Jon’s just-revealed legitimacy matters because it changes two decades of commonly held history and has the potential to upset the budding Targaryen-Stark alliance. (P.S., find you an ally to look at you the way Dany looks at Jon.) After all, Westeros has never had an undisputed female ruler (shouts to the aforementioned Rhaenyra for coming the closest). There’s centuries of precedent setting the male line of inheritance above the female line. If Jon wanted to be a dick about being Rhaegar’s trueborn son—which, on paper, makes him the rightful ruler—he could do that. The question then, though, is who would listen to him? Varys might. Tyrion, Missy, the Worm, the Unsullied troops, and Jorah would not. The Dothraki are Dany’s bloodriders, and will follow her to the death. Jon being Rhaegar and Lyanna Stark’s legitimate son is an important reveal. But at least in the short term, that information would likely cause more problems than it solves. What will the lords of the North think?! They’ve stated loudly that they won’t follow Southern lords anymore. Would they consider Jon the product of the South or North? And what happens when they all realize that the famously honest Ned Stark lied to Robert, Catelyn, and the entire North for years?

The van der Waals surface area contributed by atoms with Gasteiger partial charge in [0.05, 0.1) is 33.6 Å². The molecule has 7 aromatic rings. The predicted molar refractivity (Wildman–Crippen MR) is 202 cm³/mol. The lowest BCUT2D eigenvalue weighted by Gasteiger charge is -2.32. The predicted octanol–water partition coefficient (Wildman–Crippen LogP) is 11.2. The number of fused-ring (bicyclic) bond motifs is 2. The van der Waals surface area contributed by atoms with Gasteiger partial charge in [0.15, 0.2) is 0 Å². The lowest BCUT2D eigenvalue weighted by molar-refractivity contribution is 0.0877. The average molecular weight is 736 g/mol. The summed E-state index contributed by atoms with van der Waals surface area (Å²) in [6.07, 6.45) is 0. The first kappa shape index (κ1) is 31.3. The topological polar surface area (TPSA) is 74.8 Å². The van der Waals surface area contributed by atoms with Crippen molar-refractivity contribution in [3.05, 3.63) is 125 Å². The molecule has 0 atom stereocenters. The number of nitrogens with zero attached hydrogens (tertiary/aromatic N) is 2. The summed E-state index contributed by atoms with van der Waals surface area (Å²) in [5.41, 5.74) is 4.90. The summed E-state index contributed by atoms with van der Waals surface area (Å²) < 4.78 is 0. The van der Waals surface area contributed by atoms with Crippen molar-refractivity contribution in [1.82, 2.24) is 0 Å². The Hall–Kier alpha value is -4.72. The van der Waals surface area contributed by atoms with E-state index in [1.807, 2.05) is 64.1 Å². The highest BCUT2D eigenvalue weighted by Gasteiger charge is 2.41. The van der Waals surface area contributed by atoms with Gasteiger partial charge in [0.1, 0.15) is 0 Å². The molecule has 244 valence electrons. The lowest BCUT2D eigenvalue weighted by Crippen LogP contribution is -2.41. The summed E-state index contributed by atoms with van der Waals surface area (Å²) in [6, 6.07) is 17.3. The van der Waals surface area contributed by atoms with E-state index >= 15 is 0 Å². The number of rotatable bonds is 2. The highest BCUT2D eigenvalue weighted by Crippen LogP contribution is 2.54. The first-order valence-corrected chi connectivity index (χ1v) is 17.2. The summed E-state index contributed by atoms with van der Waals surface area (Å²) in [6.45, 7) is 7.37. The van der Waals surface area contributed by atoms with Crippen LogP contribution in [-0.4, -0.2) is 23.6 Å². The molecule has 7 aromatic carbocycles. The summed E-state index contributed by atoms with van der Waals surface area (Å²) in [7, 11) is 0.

Kirk asks, “Why is Jon unwilling to discuss his resurrection with the woman who can't be burned by fire?”
I agree. Jon should mention it (or at least have Davos mention it), but it’s kind of a weird subject to broach, don’t you think? Hey, I came back to life once. Not really sure how that happened, but yeah. Also, there’s an inherent dissonance in arguing on the one hand that the army of the dead must be defeated while on the other being kind of an undead person. I think—and this is just my own theory—that Jon has something like survivor’s guilt. Thousands of people have died in Westeros’s various conflicts over the past few years, including Jon’s family members and first love. Why did he get to come back? This manifests in his discomfort discussing his resurrection and the way he approaches danger which, in my opinion, amounts to a death wish. I think Jon wants to die.